"Saligrama" redirects here. For other uses, see Saligrama (disambiguation).
Fossilized seashell stones are called saligrama, and serves as non-anthropomorphic symbol of Vishnu.

Shila, (शिला in Devanagari, śila in IAST) or Shaligram refers to a fossilized shell used in South Asia as an iconic symbol and reminder of the god Vishnu as the Universal Principle by some Hindus.[1] Shaligrams are usually collected from river-beds or banks such as the Gandaki river in Nepal.[2] They are considered easy to carry and popular in certain traditions of Vaishnavism, as an aniconic representation of the divine. They are typically in the form of spherical, black-coloured Ammonoid fossils.


Although Hinduism has many anthropomorphic murtis (images) of gods, aniconism is equally represented with such abstract symbols of God such as the Saligrama.[1]


Historically, the use of Shaligrama (or Salagrama) Shilas in worship can be traced to the time of Adi Shankara through the latter's works. Specifically, his commentary to the verse 1.6.1 in Taittiriya Upanishad [3][4] and his commentary to the verse 1.3.14 of the Brahma Sutras [5] suggest that the use of Saligrama in the worship of Vishnu has been a well-known Hindu practice.

The largest and heaviest Shaligrama can be seen at the Jagannath Temple, dedicated to Vishnu, at Puri in Orissa. The main ISKCON temple in Scotland, called 'Karuna Bhavan' is famous for housing the largest number of Shaligram Shilas outside of India.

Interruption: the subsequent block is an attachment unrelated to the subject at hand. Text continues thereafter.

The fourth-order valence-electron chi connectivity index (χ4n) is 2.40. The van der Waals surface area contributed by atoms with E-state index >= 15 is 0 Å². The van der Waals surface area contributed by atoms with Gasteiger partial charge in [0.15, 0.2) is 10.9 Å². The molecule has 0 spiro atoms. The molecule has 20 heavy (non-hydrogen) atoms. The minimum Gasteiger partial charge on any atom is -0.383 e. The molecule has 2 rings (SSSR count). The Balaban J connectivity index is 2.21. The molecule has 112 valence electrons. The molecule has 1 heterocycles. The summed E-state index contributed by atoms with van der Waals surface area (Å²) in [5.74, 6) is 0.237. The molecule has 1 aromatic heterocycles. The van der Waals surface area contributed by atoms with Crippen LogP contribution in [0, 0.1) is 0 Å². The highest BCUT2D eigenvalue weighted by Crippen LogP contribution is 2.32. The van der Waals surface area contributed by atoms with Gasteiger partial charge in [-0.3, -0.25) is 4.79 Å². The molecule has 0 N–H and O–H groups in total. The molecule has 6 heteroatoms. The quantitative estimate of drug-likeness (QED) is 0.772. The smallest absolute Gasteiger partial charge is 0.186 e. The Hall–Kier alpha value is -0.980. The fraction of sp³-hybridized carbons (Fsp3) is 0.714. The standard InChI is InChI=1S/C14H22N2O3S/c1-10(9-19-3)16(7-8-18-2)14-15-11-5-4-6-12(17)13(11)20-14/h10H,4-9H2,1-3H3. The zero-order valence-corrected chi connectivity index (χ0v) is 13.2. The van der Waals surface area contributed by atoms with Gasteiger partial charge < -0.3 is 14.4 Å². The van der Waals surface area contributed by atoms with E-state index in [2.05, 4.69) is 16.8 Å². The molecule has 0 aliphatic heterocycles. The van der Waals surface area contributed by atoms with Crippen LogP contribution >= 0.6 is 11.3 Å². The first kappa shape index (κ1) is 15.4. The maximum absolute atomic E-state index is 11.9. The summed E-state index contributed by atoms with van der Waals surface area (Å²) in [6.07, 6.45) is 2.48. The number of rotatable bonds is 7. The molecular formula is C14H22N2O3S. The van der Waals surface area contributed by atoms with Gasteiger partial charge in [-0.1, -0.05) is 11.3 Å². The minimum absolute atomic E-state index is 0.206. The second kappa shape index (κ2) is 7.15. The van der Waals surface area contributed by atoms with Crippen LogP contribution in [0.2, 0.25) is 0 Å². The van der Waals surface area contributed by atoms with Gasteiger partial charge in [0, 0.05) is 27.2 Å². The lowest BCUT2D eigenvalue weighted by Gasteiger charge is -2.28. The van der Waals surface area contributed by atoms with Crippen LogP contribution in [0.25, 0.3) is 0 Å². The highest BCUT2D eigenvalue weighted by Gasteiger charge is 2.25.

A Shaligrama – which has the marks of a shankha, Chakra, gada and padma arranged in a particular order – is worshiped as Keshava. With the change in the order of the four symbols, the name of the Shaligrama stone is also different and the images of such deities also have similar setting of the four symbols. The various orders and names are given for the twenty four permutations. These are well known names, which are the different names by which Lord Vishnu is known in the Hindu pantheon. The various versions of the Saligrama Shilas or stones vis-a-vis the order of the four symbols are:[6][7]

  1. Shanka, chakra, gada and padma - Keshava
  2. Padma, gada, chakra, shanka - Narayana
  3. Chakra, shanka, padma and gada - Madhava
  4. Gada, padma, shanka and chakra - Govinda
  5. Padma, shanka, chakra and gada – Vishnu
  6. Shanka, padma, gada, chakra – Madusudhana
  7. Gada, chakra, shanka and padma – Trivikrama
  8. Chakra, gada, padma, shanka - Vamana
  9. Chakra, padma, shanka, gada - Shridhara
  10. Padma, gada, shanka, charka - Hrishikesh
  11. Padma, chakra,gada, shanka - Padmanabha
  12. Shanka, chakra, gada, padma - Damodara
  13. Chakra, shanka, gada, padma - Sankarshana
  14. Shanka, chakra, padma, gada - Pradyumna
  15. Gada, shanka, padma, charka - Aniruddha
  16. Padma, shanka, gada, chakra - Purushottama
  17. Gadha, shanka, chakra, padma - Adokshaja
  18. Padma, gada, shanka, chakra - Narasimha
  19. Padma, chakra, shanka, gada – Achyuta
  20. Shanka, chakra, padma, gada - Janardana
  21. Gada, padma, shanka, chakra - Upendra
  22. Chakra, padma, gada and shanka – Hari
  23. Gada, padma, chakra and shanka - Krishna
  24. Shanka, chakra, padma, gada – Vasudeva

See also


  1. 1 2 Jeanne Fowler, pp. 42–43, at Hinduism: Beliefs and Practices, by M. K. V. Narayan at pp. 84–85 at Flipside of Hindu Symbolism
  2. "Taking the Lo road in Mustang, Nepal, The National". Retrieved 2016-04-06.
  3. A. Mahadeva Sastri. Taittiriya Upanishad: with the commentaries of Sankaracharya, Suresvaracharya, and Sayana (Vidyaranya), pp. 80 (free download at:
  4. "Taittiriya Upanishad", Chapter 1, Section 6, Verse 1 in The Taittiriya Upanishad, With the Commentaries of Śaṅkarāchārya (url:
  5. George Thibaut. The Vedanta-Sutras with the Commentary by Sankaracarya: Sacred Books of the East, Volume 1, pp. 178 (url:
  6. Debroy, Bibek; Dipavali Debroy. The Garuda Purana. Shalagrama. p. 42. ISBN 0-9793051-1-X. Retrieved 2009-12-21.

External links

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